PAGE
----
The Crazy Gang is a nickname used by the English media to describe Wimbledon F.C. during the 1980s and 90s. The name, originally that of a well known group of British comedy entertainers popular in the late 1930s, was used because of the often cheeky and boisterously macho behaviour of Wimbledon's players, who were in the habit of playing frequent and outrageous practical jokes on each other and on the club's manager Dave Bassett (later Bobby Gould and still later Joe Kinnear). Their general approach to the game was often derided by others in the sport as unprofessional and their playing style was frequently accused of being basic and unsophisticated in comparison to the style of football played by most leading clubs at the time, despite the fact that it helped them win an FA Cup and also achieve regular finishes in the top 10 of the old First Division, during the six seasons leading up to the creation of the FA Premier League.
Regardless of, and due to, the constant criticism they were subject to, the team was very successful in the English league for more than a decade. The joking behaviour, together with a deep sense of being unjustly derided, bred an intensely close and united team spirit which was greatly to the club's benefit on the pitch. Their physical style, with players such as Vinnie Jones, often intimidated their opponents. Under the management of Dave Bassett, they climbed from the Fourth Division to the First in four seasons leading up to 1986, without ever changing their straightforward playing style.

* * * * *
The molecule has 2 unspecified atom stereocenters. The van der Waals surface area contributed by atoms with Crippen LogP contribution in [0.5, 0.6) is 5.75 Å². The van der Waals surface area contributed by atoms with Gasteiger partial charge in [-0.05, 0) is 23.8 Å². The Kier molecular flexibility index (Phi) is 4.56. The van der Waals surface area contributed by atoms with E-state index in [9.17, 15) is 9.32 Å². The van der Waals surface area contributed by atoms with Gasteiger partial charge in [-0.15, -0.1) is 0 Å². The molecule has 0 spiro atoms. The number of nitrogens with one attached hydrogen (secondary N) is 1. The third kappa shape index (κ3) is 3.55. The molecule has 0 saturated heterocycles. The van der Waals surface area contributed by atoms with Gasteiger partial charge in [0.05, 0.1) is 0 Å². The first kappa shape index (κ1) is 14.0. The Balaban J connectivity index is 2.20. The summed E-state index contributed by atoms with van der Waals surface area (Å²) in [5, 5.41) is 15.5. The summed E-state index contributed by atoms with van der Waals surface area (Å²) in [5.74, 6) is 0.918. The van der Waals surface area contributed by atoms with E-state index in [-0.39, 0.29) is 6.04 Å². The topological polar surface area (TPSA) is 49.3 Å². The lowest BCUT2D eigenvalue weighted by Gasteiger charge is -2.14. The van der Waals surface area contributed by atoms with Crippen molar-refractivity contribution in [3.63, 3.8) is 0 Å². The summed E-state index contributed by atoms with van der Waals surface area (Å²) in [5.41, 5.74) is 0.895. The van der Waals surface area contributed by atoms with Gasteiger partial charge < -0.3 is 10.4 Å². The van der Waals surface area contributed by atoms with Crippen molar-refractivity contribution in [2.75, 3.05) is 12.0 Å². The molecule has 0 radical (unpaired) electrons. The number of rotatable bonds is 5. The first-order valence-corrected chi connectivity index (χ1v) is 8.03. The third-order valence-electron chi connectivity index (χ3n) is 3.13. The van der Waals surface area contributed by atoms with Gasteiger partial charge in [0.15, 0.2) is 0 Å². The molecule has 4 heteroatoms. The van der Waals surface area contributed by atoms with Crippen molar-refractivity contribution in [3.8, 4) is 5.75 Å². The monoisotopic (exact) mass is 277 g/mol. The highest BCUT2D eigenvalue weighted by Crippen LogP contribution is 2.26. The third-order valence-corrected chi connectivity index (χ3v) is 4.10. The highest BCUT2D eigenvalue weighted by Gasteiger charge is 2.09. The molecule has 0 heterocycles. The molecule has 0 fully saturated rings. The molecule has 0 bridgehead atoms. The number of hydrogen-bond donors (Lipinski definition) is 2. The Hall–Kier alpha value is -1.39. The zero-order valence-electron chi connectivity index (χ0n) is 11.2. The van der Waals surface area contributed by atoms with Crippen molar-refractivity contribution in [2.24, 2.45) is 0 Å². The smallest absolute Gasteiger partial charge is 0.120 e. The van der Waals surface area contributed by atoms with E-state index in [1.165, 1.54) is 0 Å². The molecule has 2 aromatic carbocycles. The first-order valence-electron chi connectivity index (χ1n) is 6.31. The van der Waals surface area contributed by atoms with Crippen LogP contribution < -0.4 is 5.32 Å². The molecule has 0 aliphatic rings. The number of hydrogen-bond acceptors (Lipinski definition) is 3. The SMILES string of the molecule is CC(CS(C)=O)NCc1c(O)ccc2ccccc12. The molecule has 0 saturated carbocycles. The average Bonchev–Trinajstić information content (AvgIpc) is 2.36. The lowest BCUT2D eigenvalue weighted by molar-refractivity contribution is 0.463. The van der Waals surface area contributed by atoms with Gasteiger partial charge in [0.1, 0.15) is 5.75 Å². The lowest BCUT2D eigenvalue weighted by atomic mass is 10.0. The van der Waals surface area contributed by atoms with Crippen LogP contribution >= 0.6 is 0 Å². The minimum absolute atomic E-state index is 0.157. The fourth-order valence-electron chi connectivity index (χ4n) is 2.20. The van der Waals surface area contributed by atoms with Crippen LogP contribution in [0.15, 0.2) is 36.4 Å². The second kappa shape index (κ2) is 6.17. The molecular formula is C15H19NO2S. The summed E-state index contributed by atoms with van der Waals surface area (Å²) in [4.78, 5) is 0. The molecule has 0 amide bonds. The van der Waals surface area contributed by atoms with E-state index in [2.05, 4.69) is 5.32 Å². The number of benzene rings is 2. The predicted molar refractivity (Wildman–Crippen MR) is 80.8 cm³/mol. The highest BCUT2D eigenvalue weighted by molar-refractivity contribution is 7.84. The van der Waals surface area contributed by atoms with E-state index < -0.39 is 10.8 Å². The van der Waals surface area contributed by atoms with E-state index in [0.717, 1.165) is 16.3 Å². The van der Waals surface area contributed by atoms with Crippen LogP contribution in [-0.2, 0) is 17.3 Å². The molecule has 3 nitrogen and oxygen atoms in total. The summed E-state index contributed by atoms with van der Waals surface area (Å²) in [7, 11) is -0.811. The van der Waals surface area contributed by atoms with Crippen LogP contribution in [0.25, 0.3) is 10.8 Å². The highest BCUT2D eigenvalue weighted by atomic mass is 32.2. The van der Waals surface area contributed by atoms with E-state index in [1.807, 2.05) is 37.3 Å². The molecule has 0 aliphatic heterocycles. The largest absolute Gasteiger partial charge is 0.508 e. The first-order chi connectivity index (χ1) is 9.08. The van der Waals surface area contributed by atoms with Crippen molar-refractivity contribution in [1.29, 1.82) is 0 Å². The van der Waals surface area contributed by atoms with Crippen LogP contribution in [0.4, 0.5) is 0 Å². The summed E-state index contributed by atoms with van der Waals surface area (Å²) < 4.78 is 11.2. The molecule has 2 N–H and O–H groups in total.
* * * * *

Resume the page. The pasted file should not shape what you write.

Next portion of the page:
Although the club had encouraged its players in this behaviour since the early 1980s, the nickname did not really become widespread in use, beyond the players of the club themselves, until 1988 when, against all expectations, Wimbledon won the FA Cup by beating favourites and league champions Liverpool FC 1-0, with goalkeeper Dave Beasant saving a penalty. At the final whistle, BBC TV commentator John Motson said the line: "The Crazy Gang have beaten the Culture Club!". The name then caught on nationally, began to appear frequently in newspaper reports, and was often used in TV coverage of the club. Wimbledon also finished seventh in the league that season, and had finished sixth at year earlier on their First Division debut.
Wimbledon would go on to survive for 14 seasons in the elite of English football, being founder members of the Premier League in 1992, although they failed to add any more honours to their 1988 FA Cup triumph. They finished in the top 10 of the English league a total of seven times, peaking at sixth place in 1987 and 1994, and reached the semi-finals of both cups in the 1996-97 season. Their final serious attempt at winning any silverware came in the 1998-99 season, when they reached the semi-finals of the League Cup.
It is difficult to determine precisely when the term fell out of use. However, as Wimbledon became more established in the top flight of English football after promotion in 1986, their style of play became more sophisticated and their bizarre behaviour was no longer as unexpected as before. It can be said that the nickname lost much of its previous effect at the point it became official — when the club's owner Sam Hammam decided to use it in the club's own marketing.
This was carried to the extent that the name even appeared for several seasons in the mid-1990s as a small badge on the team's playing shirts.
In 2000, the club was relegated from the Premier League after 14 years in the top flight, by which time the name had become rather inappropriate as a description of its latest generation of players, although the club still continued to use it for some years to promote itself commercially.
The likes of Dennis Wise, Mick Harford, John Fashanu, Vinnie Jones and Lawrie Sanchez are often considered to be some of the high-profile members of the Crazy Gang, although the club's first ever full-time apprentice Wally Downes is normally cited as the founder, being an inveterate practical joker.